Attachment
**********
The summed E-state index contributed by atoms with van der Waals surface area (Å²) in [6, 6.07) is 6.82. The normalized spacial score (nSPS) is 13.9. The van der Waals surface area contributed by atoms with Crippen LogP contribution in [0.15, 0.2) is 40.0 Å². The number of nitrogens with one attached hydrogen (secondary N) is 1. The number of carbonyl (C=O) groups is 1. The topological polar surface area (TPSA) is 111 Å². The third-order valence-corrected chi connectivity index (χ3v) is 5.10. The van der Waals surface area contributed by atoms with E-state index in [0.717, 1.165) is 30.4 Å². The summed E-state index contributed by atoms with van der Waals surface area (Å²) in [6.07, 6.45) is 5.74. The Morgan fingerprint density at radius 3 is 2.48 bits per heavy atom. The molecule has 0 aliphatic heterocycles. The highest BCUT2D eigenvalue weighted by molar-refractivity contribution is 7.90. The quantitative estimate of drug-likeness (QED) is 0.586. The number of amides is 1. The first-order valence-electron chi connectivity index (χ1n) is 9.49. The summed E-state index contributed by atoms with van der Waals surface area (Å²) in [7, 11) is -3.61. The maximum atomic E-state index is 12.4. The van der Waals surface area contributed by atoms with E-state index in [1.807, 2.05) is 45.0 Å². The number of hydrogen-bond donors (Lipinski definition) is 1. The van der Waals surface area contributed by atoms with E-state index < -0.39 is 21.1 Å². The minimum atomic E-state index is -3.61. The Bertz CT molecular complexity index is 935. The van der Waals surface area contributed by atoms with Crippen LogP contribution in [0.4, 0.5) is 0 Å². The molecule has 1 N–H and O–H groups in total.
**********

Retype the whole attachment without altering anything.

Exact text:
The summed E-state index contributed by atoms with van der Waals surface area (Å²) in [6, 6.07) is 6.82. The normalized spacial score (nSPS) is 13.9. The van der Waals surface area contributed by atoms with Crippen LogP contribution in [0.15, 0.2) is 40.0 Å². The number of nitrogens with one attached hydrogen (secondary N) is 1. The number of carbonyl (C=O) groups is 1. The topological polar surface area (TPSA) is 111 Å². The third-order valence-corrected chi connectivity index (χ3v) is 5.10. The van der Waals surface area contributed by atoms with E-state index in [0.717, 1.165) is 30.4 Å². The summed E-state index contributed by atoms with van der Waals surface area (Å²) in [6.07, 6.45) is 5.74. The Morgan fingerprint density at radius 3 is 2.48 bits per heavy atom. The molecule has 0 aliphatic heterocycles. The highest BCUT2D eigenvalue weighted by molar-refractivity contribution is 7.90. The quantitative estimate of drug-likeness (QED) is 0.586. The number of amides is 1. The first-order valence-electron chi connectivity index (χ1n) is 9.49. The summed E-state index contributed by atoms with van der Waals surface area (Å²) in [7, 11) is -3.61. The maximum atomic E-state index is 12.4. The van der Waals surface area contributed by atoms with E-state index in [1.807, 2.05) is 45.0 Å². The number of hydrogen-bond donors (Lipinski definition) is 1. The van der Waals surface area contributed by atoms with E-state index < -0.39 is 21.1 Å². The minimum atomic E-state index is -3.61. The Bertz CT molecular complexity index is 935. The van der Waals surface area contributed by atoms with Crippen LogP contribution in [0.4, 0.5) is 0 Å². The molecule has 1 N–H and O–H groups in total.